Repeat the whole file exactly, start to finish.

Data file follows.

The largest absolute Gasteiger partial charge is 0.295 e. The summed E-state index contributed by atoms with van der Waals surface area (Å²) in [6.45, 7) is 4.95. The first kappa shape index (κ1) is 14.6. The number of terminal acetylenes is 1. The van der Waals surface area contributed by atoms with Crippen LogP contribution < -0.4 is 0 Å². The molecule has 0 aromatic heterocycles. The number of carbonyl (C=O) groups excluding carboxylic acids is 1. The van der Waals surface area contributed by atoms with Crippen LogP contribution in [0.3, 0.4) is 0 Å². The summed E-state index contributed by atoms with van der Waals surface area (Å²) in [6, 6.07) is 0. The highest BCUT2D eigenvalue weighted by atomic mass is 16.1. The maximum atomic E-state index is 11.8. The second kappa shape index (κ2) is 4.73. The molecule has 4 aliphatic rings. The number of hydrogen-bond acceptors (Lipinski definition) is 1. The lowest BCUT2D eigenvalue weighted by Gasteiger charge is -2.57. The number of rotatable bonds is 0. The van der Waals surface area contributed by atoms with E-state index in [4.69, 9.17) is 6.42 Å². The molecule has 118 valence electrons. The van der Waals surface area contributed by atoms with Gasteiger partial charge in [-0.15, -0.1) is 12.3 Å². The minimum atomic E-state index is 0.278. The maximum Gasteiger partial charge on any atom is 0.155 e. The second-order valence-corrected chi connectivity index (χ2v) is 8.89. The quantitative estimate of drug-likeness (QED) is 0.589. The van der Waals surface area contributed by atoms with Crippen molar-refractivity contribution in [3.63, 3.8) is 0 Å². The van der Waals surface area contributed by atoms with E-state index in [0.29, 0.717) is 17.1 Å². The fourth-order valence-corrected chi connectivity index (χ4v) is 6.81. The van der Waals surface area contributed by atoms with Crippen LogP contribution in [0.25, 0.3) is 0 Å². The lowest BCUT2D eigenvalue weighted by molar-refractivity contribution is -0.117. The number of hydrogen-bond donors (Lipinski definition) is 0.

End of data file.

The largest absolute Gasteiger partial charge is 0.295 e. The summed E-state index contributed by atoms with van der Waals surface area (Å²) in [6.45, 7) is 4.95. The first kappa shape index (κ1) is 14.6. The number of terminal acetylenes is 1. The van der Waals surface area contributed by atoms with Crippen LogP contribution < -0.4 is 0 Å². The molecule has 0 aromatic heterocycles. The number of carbonyl (C=O) groups excluding carboxylic acids is 1. The van der Waals surface area contributed by atoms with Crippen LogP contribution in [0.3, 0.4) is 0 Å². The summed E-state index contributed by atoms with van der Waals surface area (Å²) in [6, 6.07) is 0. The highest BCUT2D eigenvalue weighted by atomic mass is 16.1. The maximum atomic E-state index is 11.8. The second kappa shape index (κ2) is 4.73. The molecule has 4 aliphatic rings. The number of hydrogen-bond acceptors (Lipinski definition) is 1. The lowest BCUT2D eigenvalue weighted by Gasteiger charge is -2.57. The number of rotatable bonds is 0. The van der Waals surface area contributed by atoms with E-state index in [4.69, 9.17) is 6.42 Å². The molecule has 118 valence electrons. The van der Waals surface area contributed by atoms with Gasteiger partial charge in [-0.15, -0.1) is 12.3 Å². The minimum atomic E-state index is 0.278. The maximum Gasteiger partial charge on any atom is 0.155 e. The second-order valence-corrected chi connectivity index (χ2v) is 8.89. The quantitative estimate of drug-likeness (QED) is 0.589. The van der Waals surface area contributed by atoms with Crippen molar-refractivity contribution in [3.63, 3.8) is 0 Å². The van der Waals surface area contributed by atoms with E-state index in [0.29, 0.717) is 17.1 Å². The fourth-order valence-corrected chi connectivity index (χ4v) is 6.81. The van der Waals surface area contributed by atoms with Crippen LogP contribution in [0.25, 0.3) is 0 Å². The lowest BCUT2D eigenvalue weighted by molar-refractivity contribution is -0.117. The number of hydrogen-bond donors (Lipinski definition) is 0.